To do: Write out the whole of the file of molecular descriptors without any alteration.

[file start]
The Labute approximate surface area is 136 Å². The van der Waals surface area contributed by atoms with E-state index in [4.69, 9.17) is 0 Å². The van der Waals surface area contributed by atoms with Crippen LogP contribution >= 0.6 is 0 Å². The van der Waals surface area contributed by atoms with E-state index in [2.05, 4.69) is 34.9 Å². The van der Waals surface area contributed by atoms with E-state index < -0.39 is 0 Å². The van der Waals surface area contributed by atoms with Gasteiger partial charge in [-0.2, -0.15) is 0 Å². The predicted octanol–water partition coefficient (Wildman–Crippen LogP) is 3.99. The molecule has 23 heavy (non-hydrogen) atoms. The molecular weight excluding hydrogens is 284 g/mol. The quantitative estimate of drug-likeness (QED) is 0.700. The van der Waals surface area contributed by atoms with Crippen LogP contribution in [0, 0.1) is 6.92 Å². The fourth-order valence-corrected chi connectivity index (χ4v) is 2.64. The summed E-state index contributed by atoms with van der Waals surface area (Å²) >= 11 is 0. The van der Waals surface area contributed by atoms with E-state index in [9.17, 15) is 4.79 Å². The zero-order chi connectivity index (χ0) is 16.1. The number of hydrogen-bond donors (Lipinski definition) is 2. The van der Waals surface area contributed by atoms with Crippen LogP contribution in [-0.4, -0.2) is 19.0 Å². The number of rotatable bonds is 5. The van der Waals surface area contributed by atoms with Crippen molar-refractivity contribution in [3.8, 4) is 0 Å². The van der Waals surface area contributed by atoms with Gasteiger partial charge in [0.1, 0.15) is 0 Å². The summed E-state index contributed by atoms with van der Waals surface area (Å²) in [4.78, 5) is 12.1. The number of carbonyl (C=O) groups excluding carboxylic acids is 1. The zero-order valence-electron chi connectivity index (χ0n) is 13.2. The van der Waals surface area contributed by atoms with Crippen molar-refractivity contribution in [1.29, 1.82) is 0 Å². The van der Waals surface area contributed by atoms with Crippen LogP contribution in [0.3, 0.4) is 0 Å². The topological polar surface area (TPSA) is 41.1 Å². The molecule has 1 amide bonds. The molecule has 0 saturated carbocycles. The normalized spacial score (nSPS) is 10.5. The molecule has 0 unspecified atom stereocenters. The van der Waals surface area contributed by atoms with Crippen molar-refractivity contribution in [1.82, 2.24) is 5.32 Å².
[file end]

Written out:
The Labute approximate surface area is 136 Å². The van der Waals surface area contributed by atoms with E-state index in [4.69, 9.17) is 0 Å². The van der Waals surface area contributed by atoms with Crippen LogP contribution >= 0.6 is 0 Å². The van der Waals surface area contributed by atoms with E-state index in [2.05, 4.69) is 34.9 Å². The van der Waals surface area contributed by atoms with E-state index < -0.39 is 0 Å². The van der Waals surface area contributed by atoms with Gasteiger partial charge in [-0.2, -0.15) is 0 Å². The predicted octanol–water partition coefficient (Wildman–Crippen LogP) is 3.99. The molecule has 23 heavy (non-hydrogen) atoms. The molecular weight excluding hydrogens is 284 g/mol. The quantitative estimate of drug-likeness (QED) is 0.700. The van der Waals surface area contributed by atoms with Crippen LogP contribution in [0, 0.1) is 6.92 Å². The fourth-order valence-corrected chi connectivity index (χ4v) is 2.64. The summed E-state index contributed by atoms with van der Waals surface area (Å²) >= 11 is 0. The van der Waals surface area contributed by atoms with E-state index in [9.17, 15) is 4.79 Å². The zero-order chi connectivity index (χ0) is 16.1. The number of hydrogen-bond donors (Lipinski definition) is 2. The van der Waals surface area contributed by atoms with Crippen LogP contribution in [-0.4, -0.2) is 19.0 Å². The number of rotatable bonds is 5. The van der Waals surface area contributed by atoms with Crippen molar-refractivity contribution in [3.8, 4) is 0 Å². The van der Waals surface area contributed by atoms with Gasteiger partial charge in [0.1, 0.15) is 0 Å². The summed E-state index contributed by atoms with van der Waals surface area (Å²) in [4.78, 5) is 12.1. The number of carbonyl (C=O) groups excluding carboxylic acids is 1. The zero-order valence-electron chi connectivity index (χ0n) is 13.2. The van der Waals surface area contributed by atoms with Crippen molar-refractivity contribution in [1.29, 1.82) is 0 Å². The van der Waals surface area contributed by atoms with Crippen LogP contribution in [0.3, 0.4) is 0 Å². The topological polar surface area (TPSA) is 41.1 Å². The molecule has 1 amide bonds. The molecule has 0 saturated carbocycles. The normalized spacial score (nSPS) is 10.5. The molecule has 0 unspecified atom stereocenters. The van der Waals surface area contributed by atoms with Crippen molar-refractivity contribution in [1.82, 2.24) is 5.32 Å².